Can i take the person to small claims?

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Can i take the person to small claims?

My car was parked on the street. My insurance had recently lapsed. A woman backed out of her driveway and hit my door. I was working at the residence that my vehicle was in front of. The kid that lived at the residence came and got me from the back yard. I go out front to see the damage. My door has a pretty nice dent and paint transfer. She apologizes and proceeds to tell me she works at a dealership and her body shop will take care of it as she didn’t want to file a claim given my position that worked for me as well. The dealership wanted to keep my car for 4 or 5 days and that wasn’t feasible. She put me in contact with the body shop manager who took the vin number and ordered the part. However, when the part arrived, she decided she was no longer going to pay for it. I have pictures of the damage. I have text messages from her basically admitting fault and I have the kid that was there as well as my boss. She also gave me her insurance info. Even though I didn’t have insurance at the time, can I take her to court to sue for the damage of the vehicle?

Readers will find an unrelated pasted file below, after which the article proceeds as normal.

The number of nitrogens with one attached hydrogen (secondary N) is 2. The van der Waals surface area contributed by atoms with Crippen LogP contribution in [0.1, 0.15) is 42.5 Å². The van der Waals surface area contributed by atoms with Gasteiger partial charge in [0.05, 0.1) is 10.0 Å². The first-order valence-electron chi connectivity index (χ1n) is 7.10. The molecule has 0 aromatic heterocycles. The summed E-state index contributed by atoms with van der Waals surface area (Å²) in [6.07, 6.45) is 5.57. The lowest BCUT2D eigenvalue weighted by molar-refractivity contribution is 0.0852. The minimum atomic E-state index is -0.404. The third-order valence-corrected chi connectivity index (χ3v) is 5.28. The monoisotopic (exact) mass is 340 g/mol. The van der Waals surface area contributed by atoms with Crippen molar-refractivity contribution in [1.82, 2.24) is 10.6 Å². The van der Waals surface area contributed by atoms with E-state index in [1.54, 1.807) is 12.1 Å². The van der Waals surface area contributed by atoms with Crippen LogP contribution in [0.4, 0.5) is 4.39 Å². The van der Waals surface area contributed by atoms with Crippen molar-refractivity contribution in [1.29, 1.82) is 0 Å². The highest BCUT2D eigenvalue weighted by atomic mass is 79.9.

Asked on July 25, 2016 under Accident Law, Michigan

Answers:

SJZ, Member, New York Bar / FreeAdvice Contributing Attorney

Answered 4 years ago | Contributor

Yes, when someone else negligently, or unreasonably carelessly, damages your property (like your car), they are liable, or financially responsible, for the cost to repair that damage. Hitting a stationary object is essentially careless by definition, so there is little or no doubt but that the woman is liable; therefore, if she won't pay voluntarily, you can sue her for the cost to repair your car and any related costs directly flowing out of the accident, such as if you had to have your car towed, or have to rent a car for a few days while repairs are made.


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